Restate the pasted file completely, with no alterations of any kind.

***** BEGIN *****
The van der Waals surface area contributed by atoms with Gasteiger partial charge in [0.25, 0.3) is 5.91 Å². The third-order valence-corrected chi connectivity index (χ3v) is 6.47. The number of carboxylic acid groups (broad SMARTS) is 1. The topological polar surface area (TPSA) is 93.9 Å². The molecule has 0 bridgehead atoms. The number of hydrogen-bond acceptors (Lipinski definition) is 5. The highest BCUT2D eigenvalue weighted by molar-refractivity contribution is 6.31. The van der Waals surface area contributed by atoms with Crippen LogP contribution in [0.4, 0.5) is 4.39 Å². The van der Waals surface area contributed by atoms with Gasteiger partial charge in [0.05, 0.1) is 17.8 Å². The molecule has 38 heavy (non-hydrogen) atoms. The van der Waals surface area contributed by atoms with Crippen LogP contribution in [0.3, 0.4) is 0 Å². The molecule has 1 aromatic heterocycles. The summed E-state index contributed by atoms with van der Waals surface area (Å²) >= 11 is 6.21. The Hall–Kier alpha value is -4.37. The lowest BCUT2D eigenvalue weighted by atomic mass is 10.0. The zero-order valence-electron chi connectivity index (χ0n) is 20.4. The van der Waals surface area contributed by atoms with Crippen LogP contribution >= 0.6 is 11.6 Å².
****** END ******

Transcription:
The van der Waals surface area contributed by atoms with Gasteiger partial charge in [0.25, 0.3) is 5.91 Å². The third-order valence-corrected chi connectivity index (χ3v) is 6.47. The number of carboxylic acid groups (broad SMARTS) is 1. The topological polar surface area (TPSA) is 93.9 Å². The molecule has 0 bridgehead atoms. The number of hydrogen-bond acceptors (Lipinski definition) is 5. The highest BCUT2D eigenvalue weighted by molar-refractivity contribution is 6.31. The van der Waals surface area contributed by atoms with Crippen LogP contribution in [0.4, 0.5) is 4.39 Å². The van der Waals surface area contributed by atoms with Gasteiger partial charge in [0.05, 0.1) is 17.8 Å². The molecule has 38 heavy (non-hydrogen) atoms. The van der Waals surface area contributed by atoms with Crippen LogP contribution in [0.3, 0.4) is 0 Å². The molecule has 1 aromatic heterocycles. The summed E-state index contributed by atoms with van der Waals surface area (Å²) >= 11 is 6.21. The Hall–Kier alpha value is -4.37. The lowest BCUT2D eigenvalue weighted by atomic mass is 10.0. The zero-order valence-electron chi connectivity index (χ0n) is 20.4. The van der Waals surface area contributed by atoms with Crippen LogP contribution >= 0.6 is 11.6 Å².